August 23rd, 2015
There is no doubt that my book Clintonville & Beechwold, and this ClintonvilleHistory.com web site, would not exist if it had not been for the support and encouragement of Algy McBride.
I first met Algy in 2007, when I thought I “might” write a history of Clintonville. He was the long-standing president of the Clintonville Historical Society at the time, and enthusiastic about getting the book written. We were strangers, but he opened his house and the wealth of his library and history collection to me. He was an indefatigable source of information about people I should call and stories I should look into.
Algy was intellectually rich and curious, and so active and involved…with the local genealogical society, with the local senior center, with civil war discussion groups, even with the annual Clintonville Fourth of July flag raising ceremony. It takes my breath away even now, thinking back on Algy, his support of his community, his support of me.
Algy’s obituary can be found here
and Southwick-Good’s video tribute can be found here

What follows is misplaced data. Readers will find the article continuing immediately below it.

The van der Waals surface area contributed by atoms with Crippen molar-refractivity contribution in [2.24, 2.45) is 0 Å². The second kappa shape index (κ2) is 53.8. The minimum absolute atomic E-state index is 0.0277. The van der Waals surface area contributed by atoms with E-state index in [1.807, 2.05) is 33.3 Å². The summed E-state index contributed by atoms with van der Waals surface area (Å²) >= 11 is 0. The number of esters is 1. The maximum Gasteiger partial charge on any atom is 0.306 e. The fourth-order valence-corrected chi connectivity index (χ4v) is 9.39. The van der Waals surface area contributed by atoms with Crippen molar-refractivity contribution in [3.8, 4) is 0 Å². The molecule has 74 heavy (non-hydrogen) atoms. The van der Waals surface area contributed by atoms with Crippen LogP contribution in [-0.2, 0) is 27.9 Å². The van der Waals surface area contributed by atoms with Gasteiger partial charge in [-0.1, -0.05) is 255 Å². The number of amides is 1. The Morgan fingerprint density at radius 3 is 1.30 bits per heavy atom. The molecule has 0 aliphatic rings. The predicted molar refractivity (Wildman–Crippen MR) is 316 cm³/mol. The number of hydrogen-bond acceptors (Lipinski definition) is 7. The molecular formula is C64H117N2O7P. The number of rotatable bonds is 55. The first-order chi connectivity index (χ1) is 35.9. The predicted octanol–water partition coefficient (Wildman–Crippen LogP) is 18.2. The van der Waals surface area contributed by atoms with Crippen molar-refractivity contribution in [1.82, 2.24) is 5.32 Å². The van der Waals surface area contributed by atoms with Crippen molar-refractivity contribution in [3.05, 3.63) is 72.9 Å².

Algy, we’ll all miss you.
August 15th, 2015
I enjoy the attached article by Don Hollenback originally published in a 1997 Booster. It enumerates some of the residents who made their mark on the community–Doc Rymer, Bill Taylor, Cookie Stevens, Ted Barclay and many others who formed Clintonville Boy Association, Boy Scout and Girl Scout troops, and more.
July 15th, 2015
In my book, I have a wonderful photo of the inside of Stop 18, an interurban stop containing a mom-and-pop grocery store. Located at approximately 5534 North High Street, it reopened in 1934 as the Stop 18 Inn, owned by Jacque Criticos. The tavern continued to operate until it was sold to Hudson Oil in 1968.
According to the Dispatch‘s Johnny Jones, canoeists from the Olentangy Canoe Club (presumably the one located in Olentangy Park) used to row their canoes from their clubhouse up the river to Stop 18. That location on the river also served as a popular skinny-dipping location.
Three fun articles are attached:
An announcement of its opening, in the Columbus Star June 10 1934, p.28
An article about its closing in the Columbus Dispatch January 28, 1968, p.21a
An article about its naming and history in the Columbus Dispatch, January 29, 1968 p.3b
June 15th, 2015
From Unforgettable Columbus, volume 2: “Although Herb Bash is not considered a pro, he did give lessons and was considered a pretty fair golfer. [Early on, he leased Indian Springs Golf Course.] In 1948 he opened a unique golfing complex on W. Dodridge St. between Olentangy River and the Olentangy River Rd. These 60 acres consisted of an 18-hole golf course and a large driving range. He sold the land in 1962 to Chemical Abstracts and moved his entire operation to just beyond Rte 161 on Dublin Road…The driving range on Dodridge was a place where many a Columbus duffer sharpened his game. Bash died in 1979 at the age of 86.”